One contract rarely cripples a payroll the size of the Mariners’ the past decade, and Ichiro’s $11 million per season through 2007 is no different. But to warrant the superstar status in which he is paid, heralded and critically acclaimed by many, the 5-9, 170-pounder has to combine his ’05 power numbers (15 HR, 12 triples) with his previous seasons output - .384 OBP through ’04 with 100+ runs scored every season in the US.
But he is, and will continue to be, an overpaid ballplayer on a club that desperately needs to become more efficient financially.
The Mariners jumped through hoops to re-sign Ichiro and assist their star in avoiding arbitration – something Ichiro sees as a slap in the face if forced to endure the process.
If you don’t think four years and $44 million, plus incentives, is jumping through hoops? Wait until you see what those hoops are.
Ichiro received a $6 million signing bonus on top of his $5 million dollar salary for 2004, the first season of his new pact with the club. He is scheduled to receive $11 million per season through 2007.
In addition, he will receive $50,000 bonuses for each all-star game he is selected to, by way of fan vote, peer and coaches selection, or injury replacement.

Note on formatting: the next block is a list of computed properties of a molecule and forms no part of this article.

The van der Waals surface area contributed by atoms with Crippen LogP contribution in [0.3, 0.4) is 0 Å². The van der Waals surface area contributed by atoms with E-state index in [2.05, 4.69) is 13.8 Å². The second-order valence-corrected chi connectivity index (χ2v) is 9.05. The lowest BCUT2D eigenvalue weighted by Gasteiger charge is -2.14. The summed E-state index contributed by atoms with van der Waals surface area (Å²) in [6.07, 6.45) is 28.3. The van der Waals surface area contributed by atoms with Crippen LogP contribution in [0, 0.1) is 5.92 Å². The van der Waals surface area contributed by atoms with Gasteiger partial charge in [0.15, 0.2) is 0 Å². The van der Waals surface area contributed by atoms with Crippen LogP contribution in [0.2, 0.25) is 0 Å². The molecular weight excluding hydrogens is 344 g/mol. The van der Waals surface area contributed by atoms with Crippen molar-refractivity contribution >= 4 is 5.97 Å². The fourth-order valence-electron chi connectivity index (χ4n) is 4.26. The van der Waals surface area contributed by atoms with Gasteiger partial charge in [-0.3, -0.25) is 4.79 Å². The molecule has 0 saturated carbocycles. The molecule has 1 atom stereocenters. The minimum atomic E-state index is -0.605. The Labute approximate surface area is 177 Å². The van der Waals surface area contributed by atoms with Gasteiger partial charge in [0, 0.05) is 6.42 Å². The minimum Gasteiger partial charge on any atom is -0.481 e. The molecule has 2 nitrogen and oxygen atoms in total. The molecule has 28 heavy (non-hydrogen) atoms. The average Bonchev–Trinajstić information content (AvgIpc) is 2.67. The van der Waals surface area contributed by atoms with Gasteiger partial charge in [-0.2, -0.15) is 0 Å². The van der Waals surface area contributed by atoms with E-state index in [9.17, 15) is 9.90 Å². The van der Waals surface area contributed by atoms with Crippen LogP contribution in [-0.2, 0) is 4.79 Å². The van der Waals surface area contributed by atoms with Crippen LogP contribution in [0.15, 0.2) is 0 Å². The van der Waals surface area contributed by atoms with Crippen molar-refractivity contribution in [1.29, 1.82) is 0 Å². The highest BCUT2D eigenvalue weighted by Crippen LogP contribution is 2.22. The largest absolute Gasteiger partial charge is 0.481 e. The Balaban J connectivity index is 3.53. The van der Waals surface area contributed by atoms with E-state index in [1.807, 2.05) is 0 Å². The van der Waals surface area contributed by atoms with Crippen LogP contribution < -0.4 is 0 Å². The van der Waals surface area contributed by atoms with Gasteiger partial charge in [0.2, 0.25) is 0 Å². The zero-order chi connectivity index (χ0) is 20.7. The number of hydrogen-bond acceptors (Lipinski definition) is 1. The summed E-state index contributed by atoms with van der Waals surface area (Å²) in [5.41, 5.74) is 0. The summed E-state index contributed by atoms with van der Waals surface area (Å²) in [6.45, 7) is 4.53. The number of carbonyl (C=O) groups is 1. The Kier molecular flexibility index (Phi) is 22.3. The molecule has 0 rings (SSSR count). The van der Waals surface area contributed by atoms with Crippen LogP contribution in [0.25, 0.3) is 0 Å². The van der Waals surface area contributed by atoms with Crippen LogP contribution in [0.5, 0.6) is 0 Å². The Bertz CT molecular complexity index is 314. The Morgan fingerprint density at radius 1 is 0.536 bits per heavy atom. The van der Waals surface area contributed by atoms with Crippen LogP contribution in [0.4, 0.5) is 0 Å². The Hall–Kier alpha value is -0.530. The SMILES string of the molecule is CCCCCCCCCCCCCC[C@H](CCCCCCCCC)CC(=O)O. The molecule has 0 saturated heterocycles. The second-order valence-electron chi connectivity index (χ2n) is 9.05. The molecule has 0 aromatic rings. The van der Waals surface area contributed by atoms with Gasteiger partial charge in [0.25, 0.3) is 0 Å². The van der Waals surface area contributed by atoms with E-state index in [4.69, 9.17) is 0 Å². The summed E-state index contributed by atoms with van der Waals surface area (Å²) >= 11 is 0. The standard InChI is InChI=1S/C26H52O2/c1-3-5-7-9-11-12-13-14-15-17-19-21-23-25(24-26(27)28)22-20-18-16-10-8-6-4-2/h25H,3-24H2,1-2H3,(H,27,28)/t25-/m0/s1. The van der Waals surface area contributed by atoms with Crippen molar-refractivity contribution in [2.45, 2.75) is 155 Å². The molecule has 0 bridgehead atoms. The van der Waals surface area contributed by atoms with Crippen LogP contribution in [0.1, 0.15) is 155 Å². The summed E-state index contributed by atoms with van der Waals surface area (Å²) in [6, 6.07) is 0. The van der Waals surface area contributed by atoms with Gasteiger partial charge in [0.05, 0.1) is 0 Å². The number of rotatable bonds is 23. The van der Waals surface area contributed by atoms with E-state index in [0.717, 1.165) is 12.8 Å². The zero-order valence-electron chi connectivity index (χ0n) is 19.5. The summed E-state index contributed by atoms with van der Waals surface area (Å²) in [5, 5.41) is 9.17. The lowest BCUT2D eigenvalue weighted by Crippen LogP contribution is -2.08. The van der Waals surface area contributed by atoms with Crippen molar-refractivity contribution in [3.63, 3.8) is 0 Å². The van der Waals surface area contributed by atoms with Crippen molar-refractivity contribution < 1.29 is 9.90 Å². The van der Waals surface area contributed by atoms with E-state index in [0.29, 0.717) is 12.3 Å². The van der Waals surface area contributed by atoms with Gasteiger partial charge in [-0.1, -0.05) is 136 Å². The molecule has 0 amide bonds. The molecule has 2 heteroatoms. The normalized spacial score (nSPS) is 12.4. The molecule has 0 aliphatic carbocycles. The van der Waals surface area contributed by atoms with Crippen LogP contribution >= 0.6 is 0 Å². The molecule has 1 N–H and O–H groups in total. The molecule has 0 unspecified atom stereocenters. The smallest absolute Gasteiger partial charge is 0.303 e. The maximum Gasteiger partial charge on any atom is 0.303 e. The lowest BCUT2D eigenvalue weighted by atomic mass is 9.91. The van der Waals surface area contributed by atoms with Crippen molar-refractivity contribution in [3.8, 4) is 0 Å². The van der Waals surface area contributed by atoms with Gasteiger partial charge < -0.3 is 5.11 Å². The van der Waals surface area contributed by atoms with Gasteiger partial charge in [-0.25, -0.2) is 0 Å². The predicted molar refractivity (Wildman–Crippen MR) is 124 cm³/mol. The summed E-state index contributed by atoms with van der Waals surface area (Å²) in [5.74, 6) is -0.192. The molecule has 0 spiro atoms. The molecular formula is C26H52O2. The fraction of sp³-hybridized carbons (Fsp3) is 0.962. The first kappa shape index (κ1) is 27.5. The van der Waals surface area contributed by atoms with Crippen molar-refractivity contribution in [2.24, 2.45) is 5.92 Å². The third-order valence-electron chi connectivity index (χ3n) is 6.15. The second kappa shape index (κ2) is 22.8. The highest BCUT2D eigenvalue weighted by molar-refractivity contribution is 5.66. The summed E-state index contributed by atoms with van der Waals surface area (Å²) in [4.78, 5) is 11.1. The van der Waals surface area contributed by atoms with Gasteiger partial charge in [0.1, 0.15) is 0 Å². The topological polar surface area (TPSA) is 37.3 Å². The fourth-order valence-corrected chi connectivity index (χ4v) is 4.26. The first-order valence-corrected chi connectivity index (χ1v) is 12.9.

He will also receive $50,000 for reaching 400 plate appearances in each of the four seasons as well as an additional $100,000 for reaching 500 and another $100,000 for reaching 600 – a number he should reach every season as the team’s leadoff hitter.
Ichiro will receive $200,000, instead of only $100,000, for reaching 500 and then 600 plate appearances in 2007, the final year of the contract.
Ichiro’s deal calls for the Mariners to pay for four round trip airline tickets per season from Seattle to Japan.
The M’s are financially responsible for paying for Ichiro’s interpreter and all of his expenses, his ground transportation to and from spring training, regular season and postseason games, both home and away, and a personal trainer, and all of his expenses.
Ichiro also receives a stipend to pay rent or a mortgage. He received $28,000 in 2004 and $29,000 this season – just to help him pay rent. As if he needed it with a robust salary of $11 million bucks, Ichiro will get another $30,000 in 2006 and $31,000 in 2007 for his housing allowances.
In April of 2005, Forbes Magazine estimated the club’s value at $415 million. It’s a good thing, too.
I asked a random Mariners fan this summer why he thought Ichiro was worth the money. Among several things already mentioned, he claimed that Ichiro’s 30-40 steals per season are rare and valuable, and his defense is the best in the league.